Why diverse teams are the critical link in the supply chain
December 8, 2021
December 8, 2021
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If you know me, you know I bring high energy and passion to everything I do.
After more than a couple of decades consulting in a variety of areas—from customer and channels to digital technology, retail and consumer goods—I’m excited to bring that passion and excitement to supply chain.
Especially at a time when intelligent supply chains have become an extremely critical link in a company’s overall growth and success.
I like to think my enthusiasm inspires my teams as they help supply chain leaders reimagine their supply networks for tomorrow.
Many of my discussions with clients today revolve around supply chains and how to rebuild for the future, as we continue to respond to the disruption created by the pandemic. But we can’t rebuild our supply chains for tomorrow with the same mindset we’ve used for the past 50 years.
In the past, the supply chain function has not typically been rife with diverse teams. I’m Latino and I remember clearly what it felt like to be the only Latino managing director in my office. I’m happy to say that’s changing as organizations increasingly understand the importance of inclusion and diversity in their workplaces.
We are proud and transparent about our drive for diversity at Accenture. It fosters innovation and new ways of working—and it has a ripple effect in the work we do for our clients. Each of our supply chain people are ambassadors of change for diversity within the workplace.
Meet three of them. Brendan, Harshit and Patty’s work are great examples of how we are creating new, long-lasting value from A to Z.
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Brendan is Fighting hunger, with a solution to help nonprofit The Felix Project reach its goal of distributing 100 million meals annually to people in need by 2024.
Harshit is driving No-waste apparel sustainability for the apparel industry by applying advanced digital technologies to reduce waste and better meet sustainability goals.
Patty is putting a Zero-based lens on supply and demand during “never-normal events” to make the right decisions at the right time.
I’m at a point in my career where I can focus a larger part of my time helping the teams I lead achieve their personal and career goals. As a “people person,” that is probably my favorite part of going to work each day.
One of the reasons I like working at Accenture is that I’m not left to my own devices to build culture. I’m responsible for a positive, enriching culture for my teams but I have Accenture’s broader culture to build upon.
I want the people I lead to have a good experience every day, so they feel inspired to be their best selves and do the best work they can.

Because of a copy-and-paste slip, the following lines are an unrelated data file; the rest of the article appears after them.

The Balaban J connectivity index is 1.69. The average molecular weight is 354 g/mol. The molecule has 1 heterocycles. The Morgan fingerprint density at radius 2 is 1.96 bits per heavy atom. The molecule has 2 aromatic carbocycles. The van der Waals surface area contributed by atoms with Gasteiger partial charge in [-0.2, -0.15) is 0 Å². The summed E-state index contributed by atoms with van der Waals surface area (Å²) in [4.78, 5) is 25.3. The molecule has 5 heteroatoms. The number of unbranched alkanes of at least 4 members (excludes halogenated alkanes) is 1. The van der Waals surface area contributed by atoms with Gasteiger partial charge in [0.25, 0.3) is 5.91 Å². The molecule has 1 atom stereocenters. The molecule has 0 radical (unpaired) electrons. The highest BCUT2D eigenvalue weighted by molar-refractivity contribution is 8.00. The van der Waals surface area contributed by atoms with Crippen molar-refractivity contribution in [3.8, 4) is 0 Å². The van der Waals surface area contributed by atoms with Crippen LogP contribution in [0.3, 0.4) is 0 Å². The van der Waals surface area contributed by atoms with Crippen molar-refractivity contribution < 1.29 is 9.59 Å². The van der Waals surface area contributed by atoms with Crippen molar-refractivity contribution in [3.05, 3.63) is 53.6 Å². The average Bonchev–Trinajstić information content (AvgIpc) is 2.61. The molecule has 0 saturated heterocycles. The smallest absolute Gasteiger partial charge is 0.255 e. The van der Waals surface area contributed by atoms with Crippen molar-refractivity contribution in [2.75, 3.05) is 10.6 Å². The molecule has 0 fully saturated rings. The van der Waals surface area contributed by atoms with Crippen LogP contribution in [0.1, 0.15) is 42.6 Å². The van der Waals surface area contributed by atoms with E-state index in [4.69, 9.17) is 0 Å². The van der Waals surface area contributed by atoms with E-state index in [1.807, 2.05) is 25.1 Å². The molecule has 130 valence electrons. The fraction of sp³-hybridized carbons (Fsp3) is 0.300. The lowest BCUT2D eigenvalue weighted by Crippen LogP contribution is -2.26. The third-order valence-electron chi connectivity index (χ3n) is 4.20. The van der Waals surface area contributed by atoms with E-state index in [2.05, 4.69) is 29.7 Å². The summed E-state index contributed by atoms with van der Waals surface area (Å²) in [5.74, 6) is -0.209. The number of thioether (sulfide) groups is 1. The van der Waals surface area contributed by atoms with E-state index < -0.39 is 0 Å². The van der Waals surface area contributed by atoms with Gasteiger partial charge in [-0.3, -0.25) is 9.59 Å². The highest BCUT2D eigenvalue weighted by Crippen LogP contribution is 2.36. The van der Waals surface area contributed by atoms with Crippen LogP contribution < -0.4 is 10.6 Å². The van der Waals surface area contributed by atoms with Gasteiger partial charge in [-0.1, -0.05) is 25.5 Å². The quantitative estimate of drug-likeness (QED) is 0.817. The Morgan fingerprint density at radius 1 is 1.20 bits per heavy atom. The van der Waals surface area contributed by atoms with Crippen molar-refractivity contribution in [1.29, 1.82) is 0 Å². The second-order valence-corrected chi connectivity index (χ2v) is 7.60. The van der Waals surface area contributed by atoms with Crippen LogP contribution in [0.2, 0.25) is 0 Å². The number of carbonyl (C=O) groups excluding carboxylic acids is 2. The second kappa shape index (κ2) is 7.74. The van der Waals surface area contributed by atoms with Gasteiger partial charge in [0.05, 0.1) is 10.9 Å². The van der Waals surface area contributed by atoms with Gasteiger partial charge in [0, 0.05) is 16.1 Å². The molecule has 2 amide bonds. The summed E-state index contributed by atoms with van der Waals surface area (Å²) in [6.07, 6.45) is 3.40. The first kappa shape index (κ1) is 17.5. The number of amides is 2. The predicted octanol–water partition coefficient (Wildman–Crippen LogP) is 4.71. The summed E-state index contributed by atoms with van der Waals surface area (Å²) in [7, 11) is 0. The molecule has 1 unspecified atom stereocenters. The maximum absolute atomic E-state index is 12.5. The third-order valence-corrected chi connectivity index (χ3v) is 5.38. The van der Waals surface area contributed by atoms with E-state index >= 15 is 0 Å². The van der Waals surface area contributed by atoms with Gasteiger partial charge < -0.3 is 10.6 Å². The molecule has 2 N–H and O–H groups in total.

Here are four things I focus on to help make that happen:
I have five children, including a daughter with learning disabilities. It took time for us to find the right environment with leaders, coaches and mentors who saw not only who she was, but who she could become. I watched her build confidence and courage over time, and she ended up being valedictorian of her high school class.
I try to ensure my team leads are doing the same thing for their people. Being seen means feeling accepted and respected for who you are, which encourages you to take the next step in the role that best fits your skills, passions and aspirations—and can inspire you to do your best work that truly makes a difference.
Do you feel safe to be your authentic self at work? That could mean feeling comfortable telling people you need to miss a meeting because you’ve made a promise to celebrate your child’s birthday in person, or not worrying about your team’s reaction when you bring your same-sex partner to the office holiday celebration.
It is vital to feel welcome and respected at work. Part of that is knowing that when things aren’t right, we’ll do the right thing and make them so.
Everyone, at some point in their career, is truly freaked out over a deliverable or a critical deadline. When you feel connected, it means you know who you can call on the team to help you. It also means you feel a sense of belonging and support, even on a team distributed across several continents. You are not in this on your own.
I’ve always been drawn to innovative work. I’ve often thought, when trying to produce something that’s first-of-its-kind, “Gosh, why they heck did I go and complicate my life this way?” It can be daunting, right? But we do a lot of first-of-its-kind work at Accenture, so it’s part of the deal. I want my teams to go for it. That means giving them the green light to be courageous, knowing that mistakes will be taken in stride.
Courage also comes in being your true self. When my three-year-old runs into my office during a call, I scoop him up. I’m not embarrassed. We work and we have a life—and the two sometimes run together. My teams knowing my identity as a dad just shows them another side of me. And I want them to feel that same freedom.
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